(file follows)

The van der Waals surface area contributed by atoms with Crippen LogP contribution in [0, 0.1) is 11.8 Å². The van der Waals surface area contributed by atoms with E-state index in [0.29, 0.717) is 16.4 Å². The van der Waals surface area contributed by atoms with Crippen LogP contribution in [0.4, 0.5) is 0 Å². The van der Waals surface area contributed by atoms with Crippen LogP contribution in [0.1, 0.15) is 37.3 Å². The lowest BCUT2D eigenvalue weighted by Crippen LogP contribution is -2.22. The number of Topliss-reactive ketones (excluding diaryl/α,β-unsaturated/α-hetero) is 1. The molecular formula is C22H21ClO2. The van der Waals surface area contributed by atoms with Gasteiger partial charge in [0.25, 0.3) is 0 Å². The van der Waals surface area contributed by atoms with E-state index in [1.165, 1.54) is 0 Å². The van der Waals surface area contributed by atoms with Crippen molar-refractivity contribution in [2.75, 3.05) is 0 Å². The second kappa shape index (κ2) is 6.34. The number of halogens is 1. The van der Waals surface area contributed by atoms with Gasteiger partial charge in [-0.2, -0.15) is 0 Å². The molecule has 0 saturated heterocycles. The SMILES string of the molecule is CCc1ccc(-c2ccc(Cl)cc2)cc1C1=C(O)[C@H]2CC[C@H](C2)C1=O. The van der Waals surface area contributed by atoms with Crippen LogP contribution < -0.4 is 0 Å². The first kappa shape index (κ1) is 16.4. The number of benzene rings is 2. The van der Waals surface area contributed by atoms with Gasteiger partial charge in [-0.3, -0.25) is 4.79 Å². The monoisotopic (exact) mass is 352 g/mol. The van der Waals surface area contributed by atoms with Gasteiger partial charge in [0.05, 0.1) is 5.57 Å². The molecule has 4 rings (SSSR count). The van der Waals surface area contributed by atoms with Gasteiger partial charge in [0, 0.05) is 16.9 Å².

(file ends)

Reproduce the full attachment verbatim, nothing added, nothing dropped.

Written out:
The van der Waals surface area contributed by atoms with Crippen LogP contribution in [0, 0.1) is 11.8 Å². The van der Waals surface area contributed by atoms with E-state index in [0.29, 0.717) is 16.4 Å². The van der Waals surface area contributed by atoms with Crippen LogP contribution in [0.4, 0.5) is 0 Å². The van der Waals surface area contributed by atoms with Crippen LogP contribution in [0.1, 0.15) is 37.3 Å². The lowest BCUT2D eigenvalue weighted by Crippen LogP contribution is -2.22. The number of Topliss-reactive ketones (excluding diaryl/α,β-unsaturated/α-hetero) is 1. The molecular formula is C22H21ClO2. The van der Waals surface area contributed by atoms with Gasteiger partial charge in [0.25, 0.3) is 0 Å². The van der Waals surface area contributed by atoms with E-state index in [1.165, 1.54) is 0 Å². The van der Waals surface area contributed by atoms with Crippen molar-refractivity contribution in [2.75, 3.05) is 0 Å². The second kappa shape index (κ2) is 6.34. The number of halogens is 1. The van der Waals surface area contributed by atoms with Gasteiger partial charge in [-0.2, -0.15) is 0 Å². The molecule has 0 saturated heterocycles. The SMILES string of the molecule is CCc1ccc(-c2ccc(Cl)cc2)cc1C1=C(O)[C@H]2CC[C@H](C2)C1=O. The van der Waals surface area contributed by atoms with Crippen LogP contribution < -0.4 is 0 Å². The first kappa shape index (κ1) is 16.4. The number of benzene rings is 2. The van der Waals surface area contributed by atoms with Gasteiger partial charge in [-0.3, -0.25) is 4.79 Å². The monoisotopic (exact) mass is 352 g/mol. The van der Waals surface area contributed by atoms with Gasteiger partial charge in [0.05, 0.1) is 5.57 Å². The molecule has 4 rings (SSSR count). The van der Waals surface area contributed by atoms with Gasteiger partial charge in [0, 0.05) is 16.9 Å².